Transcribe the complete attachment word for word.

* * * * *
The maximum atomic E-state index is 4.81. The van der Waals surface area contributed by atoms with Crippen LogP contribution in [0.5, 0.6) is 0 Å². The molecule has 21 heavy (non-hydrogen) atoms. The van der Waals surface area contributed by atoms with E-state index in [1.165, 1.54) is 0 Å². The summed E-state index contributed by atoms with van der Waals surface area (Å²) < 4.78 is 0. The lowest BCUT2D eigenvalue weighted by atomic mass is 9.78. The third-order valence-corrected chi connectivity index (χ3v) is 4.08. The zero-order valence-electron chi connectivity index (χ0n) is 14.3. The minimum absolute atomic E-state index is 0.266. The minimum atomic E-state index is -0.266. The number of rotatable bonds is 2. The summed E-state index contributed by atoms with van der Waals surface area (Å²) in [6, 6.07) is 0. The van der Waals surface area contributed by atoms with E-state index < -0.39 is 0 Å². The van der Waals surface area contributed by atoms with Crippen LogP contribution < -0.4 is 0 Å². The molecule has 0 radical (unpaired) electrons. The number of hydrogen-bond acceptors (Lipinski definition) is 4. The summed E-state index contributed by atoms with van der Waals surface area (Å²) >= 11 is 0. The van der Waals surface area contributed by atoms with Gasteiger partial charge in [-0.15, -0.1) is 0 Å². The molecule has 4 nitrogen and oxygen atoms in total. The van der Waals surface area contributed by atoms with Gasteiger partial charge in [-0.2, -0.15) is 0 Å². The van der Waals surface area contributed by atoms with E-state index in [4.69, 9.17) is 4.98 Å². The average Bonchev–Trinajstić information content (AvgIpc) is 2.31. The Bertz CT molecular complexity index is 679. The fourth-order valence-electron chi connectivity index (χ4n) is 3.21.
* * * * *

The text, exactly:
The maximum atomic E-state index is 4.81. The van der Waals surface area contributed by atoms with Crippen LogP contribution in [0.5, 0.6) is 0 Å². The molecule has 21 heavy (non-hydrogen) atoms. The van der Waals surface area contributed by atoms with E-state index in [1.165, 1.54) is 0 Å². The summed E-state index contributed by atoms with van der Waals surface area (Å²) < 4.78 is 0. The lowest BCUT2D eigenvalue weighted by atomic mass is 9.78. The third-order valence-corrected chi connectivity index (χ3v) is 4.08. The zero-order valence-electron chi connectivity index (χ0n) is 14.3. The minimum absolute atomic E-state index is 0.266. The minimum atomic E-state index is -0.266. The number of rotatable bonds is 2. The summed E-state index contributed by atoms with van der Waals surface area (Å²) in [6, 6.07) is 0. The van der Waals surface area contributed by atoms with E-state index < -0.39 is 0 Å². The van der Waals surface area contributed by atoms with Crippen LogP contribution < -0.4 is 0 Å². The molecule has 0 radical (unpaired) electrons. The number of hydrogen-bond acceptors (Lipinski definition) is 4. The summed E-state index contributed by atoms with van der Waals surface area (Å²) >= 11 is 0. The van der Waals surface area contributed by atoms with Gasteiger partial charge in [-0.15, -0.1) is 0 Å². The molecule has 4 nitrogen and oxygen atoms in total. The van der Waals surface area contributed by atoms with Gasteiger partial charge in [-0.2, -0.15) is 0 Å². The van der Waals surface area contributed by atoms with E-state index in [4.69, 9.17) is 4.98 Å². The average Bonchev–Trinajstić information content (AvgIpc) is 2.31. The Bertz CT molecular complexity index is 679. The fourth-order valence-electron chi connectivity index (χ4n) is 3.21.